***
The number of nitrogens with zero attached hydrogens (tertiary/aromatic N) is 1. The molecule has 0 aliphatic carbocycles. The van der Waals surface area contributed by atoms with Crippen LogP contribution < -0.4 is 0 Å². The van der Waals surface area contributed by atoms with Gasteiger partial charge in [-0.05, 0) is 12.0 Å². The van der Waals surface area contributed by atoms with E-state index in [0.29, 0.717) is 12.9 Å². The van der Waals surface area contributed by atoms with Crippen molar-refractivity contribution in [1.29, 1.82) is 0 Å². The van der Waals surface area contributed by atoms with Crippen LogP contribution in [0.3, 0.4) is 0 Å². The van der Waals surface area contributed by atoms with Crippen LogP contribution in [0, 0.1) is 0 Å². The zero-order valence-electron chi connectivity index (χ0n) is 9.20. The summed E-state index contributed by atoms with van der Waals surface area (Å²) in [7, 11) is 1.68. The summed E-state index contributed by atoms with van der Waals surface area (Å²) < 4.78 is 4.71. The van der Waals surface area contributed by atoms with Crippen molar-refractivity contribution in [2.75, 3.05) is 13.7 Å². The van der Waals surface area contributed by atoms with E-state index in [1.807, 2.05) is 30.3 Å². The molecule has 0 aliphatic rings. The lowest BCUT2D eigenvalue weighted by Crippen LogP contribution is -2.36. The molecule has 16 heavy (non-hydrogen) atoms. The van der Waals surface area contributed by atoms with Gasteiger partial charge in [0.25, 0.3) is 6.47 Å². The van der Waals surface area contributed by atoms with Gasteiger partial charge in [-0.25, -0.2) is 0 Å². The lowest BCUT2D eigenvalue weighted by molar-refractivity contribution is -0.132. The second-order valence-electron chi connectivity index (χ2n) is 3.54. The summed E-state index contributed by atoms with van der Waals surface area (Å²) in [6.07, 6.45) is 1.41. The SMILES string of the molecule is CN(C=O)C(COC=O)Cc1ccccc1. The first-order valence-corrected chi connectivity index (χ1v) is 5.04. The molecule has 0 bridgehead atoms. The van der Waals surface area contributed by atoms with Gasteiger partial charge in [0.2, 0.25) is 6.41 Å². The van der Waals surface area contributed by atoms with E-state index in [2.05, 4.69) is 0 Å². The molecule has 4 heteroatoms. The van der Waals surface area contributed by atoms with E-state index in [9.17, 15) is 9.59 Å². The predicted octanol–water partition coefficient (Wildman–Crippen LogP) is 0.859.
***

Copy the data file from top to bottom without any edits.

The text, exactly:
The number of nitrogens with zero attached hydrogens (tertiary/aromatic N) is 1. The molecule has 0 aliphatic carbocycles. The van der Waals surface area contributed by atoms with Crippen LogP contribution < -0.4 is 0 Å². The van der Waals surface area contributed by atoms with Gasteiger partial charge in [-0.05, 0) is 12.0 Å². The van der Waals surface area contributed by atoms with E-state index in [0.29, 0.717) is 12.9 Å². The van der Waals surface area contributed by atoms with Crippen molar-refractivity contribution in [1.29, 1.82) is 0 Å². The van der Waals surface area contributed by atoms with Crippen LogP contribution in [0.3, 0.4) is 0 Å². The van der Waals surface area contributed by atoms with Crippen LogP contribution in [0, 0.1) is 0 Å². The zero-order valence-electron chi connectivity index (χ0n) is 9.20. The summed E-state index contributed by atoms with van der Waals surface area (Å²) in [7, 11) is 1.68. The summed E-state index contributed by atoms with van der Waals surface area (Å²) < 4.78 is 4.71. The van der Waals surface area contributed by atoms with Crippen molar-refractivity contribution in [2.75, 3.05) is 13.7 Å². The van der Waals surface area contributed by atoms with E-state index in [1.807, 2.05) is 30.3 Å². The molecule has 0 aliphatic rings. The lowest BCUT2D eigenvalue weighted by Crippen LogP contribution is -2.36. The molecule has 16 heavy (non-hydrogen) atoms. The van der Waals surface area contributed by atoms with Gasteiger partial charge in [0.25, 0.3) is 6.47 Å². The van der Waals surface area contributed by atoms with Gasteiger partial charge in [-0.25, -0.2) is 0 Å². The lowest BCUT2D eigenvalue weighted by molar-refractivity contribution is -0.132. The second-order valence-electron chi connectivity index (χ2n) is 3.54. The summed E-state index contributed by atoms with van der Waals surface area (Å²) in [6.07, 6.45) is 1.41. The SMILES string of the molecule is CN(C=O)C(COC=O)Cc1ccccc1. The first-order valence-corrected chi connectivity index (χ1v) is 5.04. The molecule has 0 bridgehead atoms. The van der Waals surface area contributed by atoms with Gasteiger partial charge in [0.2, 0.25) is 6.41 Å². The van der Waals surface area contributed by atoms with E-state index in [2.05, 4.69) is 0 Å². The molecule has 4 heteroatoms. The van der Waals surface area contributed by atoms with E-state index in [9.17, 15) is 9.59 Å². The predicted octanol–water partition coefficient (Wildman–Crippen LogP) is 0.859.